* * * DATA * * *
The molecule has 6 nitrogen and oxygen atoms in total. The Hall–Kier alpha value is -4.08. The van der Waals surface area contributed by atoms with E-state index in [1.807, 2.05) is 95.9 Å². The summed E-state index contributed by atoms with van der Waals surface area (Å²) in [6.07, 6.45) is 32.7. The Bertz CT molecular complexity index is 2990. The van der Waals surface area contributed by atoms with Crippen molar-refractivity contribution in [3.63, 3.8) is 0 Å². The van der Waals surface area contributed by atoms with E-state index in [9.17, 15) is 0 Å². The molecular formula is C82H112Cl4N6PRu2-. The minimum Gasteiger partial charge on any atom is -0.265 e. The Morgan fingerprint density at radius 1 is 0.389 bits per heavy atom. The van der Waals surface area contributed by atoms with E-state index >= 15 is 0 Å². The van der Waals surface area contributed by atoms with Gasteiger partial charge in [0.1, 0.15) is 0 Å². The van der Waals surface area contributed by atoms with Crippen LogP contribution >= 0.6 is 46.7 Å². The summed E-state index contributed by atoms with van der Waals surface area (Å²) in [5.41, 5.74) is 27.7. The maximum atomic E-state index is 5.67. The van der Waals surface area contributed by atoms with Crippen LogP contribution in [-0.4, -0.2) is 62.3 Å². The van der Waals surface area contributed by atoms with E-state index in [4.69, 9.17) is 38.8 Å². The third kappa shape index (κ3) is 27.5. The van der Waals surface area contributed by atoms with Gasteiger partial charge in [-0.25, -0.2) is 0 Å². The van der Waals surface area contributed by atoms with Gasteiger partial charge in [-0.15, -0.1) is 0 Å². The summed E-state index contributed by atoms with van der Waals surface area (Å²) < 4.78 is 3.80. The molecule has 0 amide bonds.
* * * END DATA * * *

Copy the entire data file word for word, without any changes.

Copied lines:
The molecule has 6 nitrogen and oxygen atoms in total. The Hall–Kier alpha value is -4.08. The van der Waals surface area contributed by atoms with E-state index in [1.807, 2.05) is 95.9 Å². The summed E-state index contributed by atoms with van der Waals surface area (Å²) in [6.07, 6.45) is 32.7. The Bertz CT molecular complexity index is 2990. The van der Waals surface area contributed by atoms with Crippen molar-refractivity contribution in [3.63, 3.8) is 0 Å². The van der Waals surface area contributed by atoms with E-state index in [9.17, 15) is 0 Å². The molecular formula is C82H112Cl4N6PRu2-. The minimum Gasteiger partial charge on any atom is -0.265 e. The Morgan fingerprint density at radius 1 is 0.389 bits per heavy atom. The van der Waals surface area contributed by atoms with E-state index >= 15 is 0 Å². The van der Waals surface area contributed by atoms with Gasteiger partial charge in [0.1, 0.15) is 0 Å². The van der Waals surface area contributed by atoms with Crippen LogP contribution >= 0.6 is 46.7 Å². The summed E-state index contributed by atoms with van der Waals surface area (Å²) in [5.41, 5.74) is 27.7. The maximum atomic E-state index is 5.67. The van der Waals surface area contributed by atoms with Crippen LogP contribution in [-0.4, -0.2) is 62.3 Å². The van der Waals surface area contributed by atoms with E-state index in [4.69, 9.17) is 38.8 Å². The third kappa shape index (κ3) is 27.5. The van der Waals surface area contributed by atoms with Gasteiger partial charge in [-0.25, -0.2) is 0 Å². The van der Waals surface area contributed by atoms with Gasteiger partial charge in [-0.15, -0.1) is 0 Å². The summed E-state index contributed by atoms with van der Waals surface area (Å²) < 4.78 is 3.80. The molecule has 0 amide bonds.